Robinson et al v. Select Portfolio Servicing, Inc. et al

Filing 14

OPINION AND ORDER granting 7 Motion to Dismiss. Signed by District Judge Marianne O. Battani. (BThe)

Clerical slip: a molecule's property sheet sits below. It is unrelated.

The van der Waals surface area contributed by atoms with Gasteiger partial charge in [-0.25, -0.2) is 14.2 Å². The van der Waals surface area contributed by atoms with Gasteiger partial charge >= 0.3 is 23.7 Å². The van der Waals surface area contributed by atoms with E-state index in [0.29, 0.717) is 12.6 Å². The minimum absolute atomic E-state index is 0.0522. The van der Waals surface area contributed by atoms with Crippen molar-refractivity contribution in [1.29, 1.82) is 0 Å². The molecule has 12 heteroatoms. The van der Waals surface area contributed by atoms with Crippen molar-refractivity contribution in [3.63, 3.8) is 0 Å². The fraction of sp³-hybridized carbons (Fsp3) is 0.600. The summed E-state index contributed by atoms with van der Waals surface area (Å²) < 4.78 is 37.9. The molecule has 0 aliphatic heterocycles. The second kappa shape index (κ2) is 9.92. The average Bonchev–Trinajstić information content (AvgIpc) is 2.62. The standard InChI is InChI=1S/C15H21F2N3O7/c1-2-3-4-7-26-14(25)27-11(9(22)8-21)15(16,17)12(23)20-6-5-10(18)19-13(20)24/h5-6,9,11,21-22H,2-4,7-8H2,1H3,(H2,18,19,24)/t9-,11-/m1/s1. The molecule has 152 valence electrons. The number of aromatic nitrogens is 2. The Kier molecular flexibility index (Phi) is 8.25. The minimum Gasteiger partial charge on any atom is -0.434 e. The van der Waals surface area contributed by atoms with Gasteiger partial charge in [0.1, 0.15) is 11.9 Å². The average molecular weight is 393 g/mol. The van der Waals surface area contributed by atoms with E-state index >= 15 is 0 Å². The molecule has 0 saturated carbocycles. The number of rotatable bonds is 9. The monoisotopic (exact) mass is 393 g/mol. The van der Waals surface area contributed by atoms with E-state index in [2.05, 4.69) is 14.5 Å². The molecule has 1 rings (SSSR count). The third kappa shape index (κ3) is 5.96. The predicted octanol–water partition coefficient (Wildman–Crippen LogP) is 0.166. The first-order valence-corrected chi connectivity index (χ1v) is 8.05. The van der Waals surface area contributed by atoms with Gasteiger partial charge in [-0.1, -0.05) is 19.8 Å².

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UNITED STATES DISTRICT COURT EASTERN DISTRICT OF MICHIGAN SOUTHERN DIVISION WALTER ROBINSON AND LISA THOMAS ROBINSON, Plaintiffs, CASE NO. 11-11357 HON. MARIANNE O. BATTANI v. SELECT PORTFOLIO SERVICING, INC., a foreign corporation, and U.S. BANK NATIONAL ASSOCIATION, AS TRUSTEE, ON BEHALF OF THE HOLDERS OF THE HOME EQUITY ASSET TRUST 2007-2 HOME EQUITY PASSTHROUGH CERTIFICATES, SERIES 2007-2, Defendants. / OPINION AND ORDER GRANTING DEFENDANTS’ MOTION TO DISMISS UNDER FED. R. CIV. P. 12(b)(6) Before the Court is Defendants Select Portfolio Servicing, Inc. and U.S. Bank National Association’s (U.S. Bank) Motion to Dismiss (Doc. No. 7). The Court has reviewed all the filings relevant to this motion and finds oral argument will not aid in the resolution of this dispute. See E. D. Mich. LR 7.1(f)(2). For the reasons discussed below, the Court GRANTS Defendants’ motion. I. FACTUAL ALLEGATIONS Plaintiffs Walter Robinson and Lisa Thomas Robinson entered into a loan with EquiFirst Corporation on November 13, 2006, to purchase property located at 115 Cascade Lane in Waterford, Michigan. As security for the loan, Plaintiffs granted a mortgage on the property to nonparty Mortgage Electronic Registration Systems, Inc. (“MERS”), as nominee for EquiFirst Corporation. On September 16, 2008, Plaintiffs received notice of a default on the mortgage. On March 18, 2009, Plaintiffs and Defendant Select Portfolio, Inc. (SPS), a servicer, executed a Forbearance to Modification Agreement in connection with the Loan. (Doc. No. 7, Ex. D). Plaintiffs defaulted on the Forbearance Agreement and entered into a Home Affordable Modification Trial Period Plan on October 1, 2009. (Doc No. 7, Ex. E). On March 26, 2010, Plaintiffs were notified that they were in default on the Modification. (Doc. No. 7, Ex. F). Thereafter, foreclosure by advertisement proceedings were initiated. On July 23, 2010, MERS assigned the mortgage to U.S. Bank, as trustee, on behalf of the holders of the Home Equity Asset Trust 2007-2 Home Equity Pass-Through Certificates, Series 2007-2 (“Trust”) to be effective on or before February 1, 2007. (Doc. No. 7, Ex. B). The property was sold on August 31, 2010, to U.S. Bank on behalf of the Trust, at a sheriff’s sale for $141,169.03. Plaintiffs did not redeem the property, but filed suit in Oakland County Circuit Court on February 25, 2011, three days before the redemption period expired. (Doc No. 7, Ex. I). In their lawsuit, Plaintiffs seek to quiet title (Count I). Further, they allege that Defendants prevented Plaintiffs from entering into a loan modification and have been unjustly enriched as a result (Count II), that Defendants failed to comply with the state statute governing loan modifications (Count III), and that Defendants engaged in deceptive acts because the party foreclosing the mortgage was neither the owner of the indebtedness secured by the mortgage or the servicing agent of the mortgage. (Count IV). 2 Defendants removed this matter and subsequently filed this motion. Defendants ask the Court to dismiss all counts of the complaint. II. STANDARD OF REVIEW In reviewing a motion to dismiss, the court “must construe the complaint in the light most favorable to the plaintiff [and] accept all factual allegations as true.” In re DeLorean Motor Co., 991 F.2d 1236, 1240 (6th Cir. 1993). This standard does not require the court to accept as true legal conclusions, conclusory statements, or “threadbare recitals of the elements of a cause of action.” Ashcroft v. Iqbal, 129 S. Ct. 1937, 1949 (2009). To survive a motion to dismiss, the plaintiff must “state a claim for relief that is plausible on its face.” Bell Atlantic Corp. v. Twombly, 550 U.S. 544, 570 (2007). Plausibility “requires showing more than the sheer possibility of relief but less than a probable entitlement to relief.” Fabian v. Fuller Helmets, Inc., 628 F.3d 278, 280 (6th Cir. 2010) (citations and internal quotation marks omitted). III. ANALYSIS Before addressing the merits of Defendants’ motion, the Court must decide whether several of Defendants’ exhibits, which were not attached to the Complaint, should be deemed part of the pleadings. Rule 12(d) of the Federal Rules of Civil Procedure provides that when a court decides a motion to dismiss, if “matters outside the pleadings are presented to and not excluded by the court, the motion shall be treated as one for summary judgment and disposed of as provided in Rule 56, and all parties shall be given reasonable opportunity to present all material made pertinent to such a motion by Rule 56.” Under certain circumstances, however, even a document that is not formally incorporated 3 by reference or attached to a complaint may still be considered part of the pleadings. See 11 James Wm. Moore et al., Moore's Federal Practice § 56.30[4] (3d ed.1998). This occurs when “a document is referred to in the complaint and is central to the plaintiff's claim. . . .” Id. When that is the case, “the defendant may submit an authentic copy to the court to be considered on a motion to dismiss, and the court's consideration of the document does not require conversion of the motion to one for summary judgment.” Id.; see, e.g., Weiner v. Klais & Co., 108 F.3d 86, 89 (6th Cir. 1997) (considering pension plan documents that defendant attached to the motion to dismiss part of the pleadings because the documents were referred to in the complaint and were central to the plaintiff's claim for benefits under the plan). Here, the Court declines to convert the motion based upon a review of the exhibits where are implicitly referenced by the allegations in the complaint and are central to Plaintiffs' claim. See Greenberg v. Life Ins. Co. of Virginia, 177 F.3d 507, 514 (6th Cir. 1999) (finding insurance policies were not matters outside the pleadings because they were referred to throughout the complaint and central to the claims). Consequently, the Court reviews the matter under the standards applicable to a Rule 12(b)(6) motion. A. Quiet Title/Statutory Compliance In Count I, Plaintiffs claim they are entitled to quiet title in light of irregularities they believe occurred in the foreclosure process. Specifically, Plaintiffs assert that they should have been allowed to enter into a loan modification, but were not, and they assert that the affidavits used during the foreclosure process may have been signed outside the presence of a notary. A review of the pleadings undermines this claim. 4 To the extent that Plaintiffs allege that the initiation of foreclosure by advertisement violated Section 600.3205c, Mich. Comp. Laws, they have failed to state a claim. The statute sets forth a process by which a borrower may seek a mortgage loan modification. If the borrower complies with the statute, the mortgage loan holder must foreclose judicially. Mich. Comp. Laws § 600.3205c(1). However, the statute further provides that when a borrower has previously agreed to modify the mortgage loan, the provision applies only if the borrower has complied with the terms of the mortgage loan, as modified, for one year after the date of Modification. See Mich. Comp. Laws § 600.3205a(6). Here, Plaintiffs obtained a modification on October 1, 2009. They were notified of default on March 26, 2010. Therefore, Plaintiffs did not comply with the terms of the mortgage loan for a full year, and that failure excuses Defendants from compliance with the loan modification requirements in § 600.3205c. The provision simply does not apply here, and foreclosure by advertisement was allowed. In addition, Plaintiffs speculate that the affidavits created during the foreclosure and sheriff’s sale were not notarized properly. Specifically at paragraph 27 of their complaint, they suggest that “many affidavits may have been signed outside of the presence of a notary public.” (Doc. No. 1). According to Plaintiffs, this speculation is supported by the fact that the Trust closed in 2007, yet the property was assigned to the Trust on July 23, 2010, three years after the closing. (See Doc. No. 7, Ex. H). Consequently, Terese McDermott, the attorney for the Trust could not have had personal knowledge of the facts inasmuch as the Trust acquired the property after it was closed (Doc. No. 7, Ex. I). 5 To the extent that plaintiffs challenge the affidavit of Terese McDermott, the exhibits show that McDermott acted as the attorney for the Trust, signed the Non-military Affidavit, Affidavit of Mich. Comp. Law 600.3205 Notice, and the Affidavit of Purchase. (Doc. No. 7, Ex. M). Plaintiff have no facts to support their assertion that she may have signed the affidavits without personal knowledge. This assertion lacks any factual underpinning, and further does not support a claim for which relief can be granted. In Livonia Properties Holdings, LLC v. Farmington Road Holdings, No. 10-1782, 2010 WL 4275305 (6th Cir. 2010), the court rejected a borrower's challenge to the foreclosing party's chain of title for two reasons: (1) the invalidation of the interim assignment would not destroy the record chain of title because the public record would remain unchanged; and (2) even if the assignment was flawed, the borrower, as a nonparty to the assignment, lacked standing to raise that defect as a challenge to the foreclosing party's chain of title. Here, Plaintiffs, who were not parties to the assignment, lack standing to challenge it. B. Unjust Enrichment In Count II, Plaintiffs assert a claim for unjust enrichment. Because there is an express contract between the parties with respect to the property, Plaintiffs’ claim of unjust enrichment is not viable. See Belle Isle Grill Corp. v. City of Detroit, 666 N.W. 2d 271, 280 (Mich. Ct. App. 2003). C. Deceptive Act or Unfair Practice Claim To support their claim of deceptive act, Plaintiffs raise the issue of whether the foreclosure in this case was conducted in violation of Michigan's foreclosure by 6 advertisement statute, relying on Residential Funding Co., LLC v. Saurman, No. 290248, 2011 WL 1516819 (Mich. Ct. App. Apr. 21, 2011). Residential Funding invalidated a foreclosure by advertisement conducted by MERS, reasoning that the statute restricts the remedy to the servicer of the mortgage or the owner of an interest in the indebtedness secured by the mortgage, and MERS was neither. Id. at *27 (citing Mich. Comp. Laws § 600.3204(1)(d)). See also Allen Bakri v. MERS, No. 297962, 2011 WL 3476818 (Mich. Ct. App. Aug. 9, 2011) (extending the Residential Funding ruling to include third-party assignments from MERS when the assignee, rather than MERS, forecloses by advertisement). Because the Michigan Supreme Court reversed the appellate court’s decision in Residential Funding, Plaintiffs’ claim cannot survive this Rule 12(b)(6) motion. See Residential Funding Co., LLC v. Saurman, 805 N.W.2d 183 (Mich. 2011). IV. CONCLUSION In sum, Plaintiffs have failed to state a claim for which relief can be granted. Accordingly, the Court GRANTS Defendants’ motion. IT IS SO ORDERED. s/Marianne O. Battani MARIANNE O. BATTANI UNITED STATES DISTRICT JUDGE Date: December 9, 2011 7 CERTIFICATE OF SERVICE Copies of this Opinion and Order were mailed to and/or electronically filed to counsel of record on this date. s/Marianne O. Battani Case Manager 8